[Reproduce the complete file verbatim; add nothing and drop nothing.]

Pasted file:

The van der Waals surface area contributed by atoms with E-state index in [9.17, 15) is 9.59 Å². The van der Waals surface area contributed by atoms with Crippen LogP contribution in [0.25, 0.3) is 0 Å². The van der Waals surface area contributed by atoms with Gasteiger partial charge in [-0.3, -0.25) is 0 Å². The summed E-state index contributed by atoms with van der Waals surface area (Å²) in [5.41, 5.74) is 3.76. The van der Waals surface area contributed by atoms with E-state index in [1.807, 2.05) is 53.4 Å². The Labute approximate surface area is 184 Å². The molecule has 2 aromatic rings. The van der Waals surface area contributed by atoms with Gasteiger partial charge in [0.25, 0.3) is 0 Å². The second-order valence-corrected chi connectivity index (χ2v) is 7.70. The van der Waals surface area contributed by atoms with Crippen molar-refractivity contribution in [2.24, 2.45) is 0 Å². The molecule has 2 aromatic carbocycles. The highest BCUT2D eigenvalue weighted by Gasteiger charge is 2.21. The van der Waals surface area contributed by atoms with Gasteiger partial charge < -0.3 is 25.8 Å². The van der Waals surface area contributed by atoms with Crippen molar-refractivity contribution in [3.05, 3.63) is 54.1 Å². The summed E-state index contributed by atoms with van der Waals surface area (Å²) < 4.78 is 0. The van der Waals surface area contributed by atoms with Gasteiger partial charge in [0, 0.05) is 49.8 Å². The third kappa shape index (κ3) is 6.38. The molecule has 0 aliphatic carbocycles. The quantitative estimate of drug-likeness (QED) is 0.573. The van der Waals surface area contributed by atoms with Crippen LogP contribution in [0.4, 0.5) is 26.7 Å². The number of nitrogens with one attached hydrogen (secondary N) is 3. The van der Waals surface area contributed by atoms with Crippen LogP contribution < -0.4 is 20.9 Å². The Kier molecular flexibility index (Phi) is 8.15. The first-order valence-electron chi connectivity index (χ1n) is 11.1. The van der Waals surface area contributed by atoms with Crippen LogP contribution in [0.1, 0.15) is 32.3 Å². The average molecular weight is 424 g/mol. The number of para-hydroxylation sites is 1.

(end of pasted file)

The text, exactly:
The van der Waals surface area contributed by atoms with E-state index in [9.17, 15) is 9.59 Å². The van der Waals surface area contributed by atoms with Crippen LogP contribution in [0.25, 0.3) is 0 Å². The van der Waals surface area contributed by atoms with Gasteiger partial charge in [-0.3, -0.25) is 0 Å². The summed E-state index contributed by atoms with van der Waals surface area (Å²) in [5.41, 5.74) is 3.76. The van der Waals surface area contributed by atoms with E-state index in [1.807, 2.05) is 53.4 Å². The Labute approximate surface area is 184 Å². The molecule has 2 aromatic rings. The van der Waals surface area contributed by atoms with Gasteiger partial charge in [0.25, 0.3) is 0 Å². The second-order valence-corrected chi connectivity index (χ2v) is 7.70. The van der Waals surface area contributed by atoms with Crippen molar-refractivity contribution in [2.24, 2.45) is 0 Å². The molecule has 2 aromatic carbocycles. The highest BCUT2D eigenvalue weighted by Gasteiger charge is 2.21. The van der Waals surface area contributed by atoms with Gasteiger partial charge < -0.3 is 25.8 Å². The van der Waals surface area contributed by atoms with Crippen molar-refractivity contribution in [3.05, 3.63) is 54.1 Å². The summed E-state index contributed by atoms with van der Waals surface area (Å²) < 4.78 is 0. The van der Waals surface area contributed by atoms with Gasteiger partial charge in [0, 0.05) is 49.8 Å². The third kappa shape index (κ3) is 6.38. The molecule has 0 aliphatic carbocycles. The quantitative estimate of drug-likeness (QED) is 0.573. The van der Waals surface area contributed by atoms with Crippen LogP contribution in [0.4, 0.5) is 26.7 Å². The number of nitrogens with one attached hydrogen (secondary N) is 3. The van der Waals surface area contributed by atoms with Crippen LogP contribution < -0.4 is 20.9 Å². The Kier molecular flexibility index (Phi) is 8.15. The first-order valence-electron chi connectivity index (χ1n) is 11.1. The van der Waals surface area contributed by atoms with Crippen LogP contribution in [0.1, 0.15) is 32.3 Å². The average molecular weight is 424 g/mol. The number of para-hydroxylation sites is 1.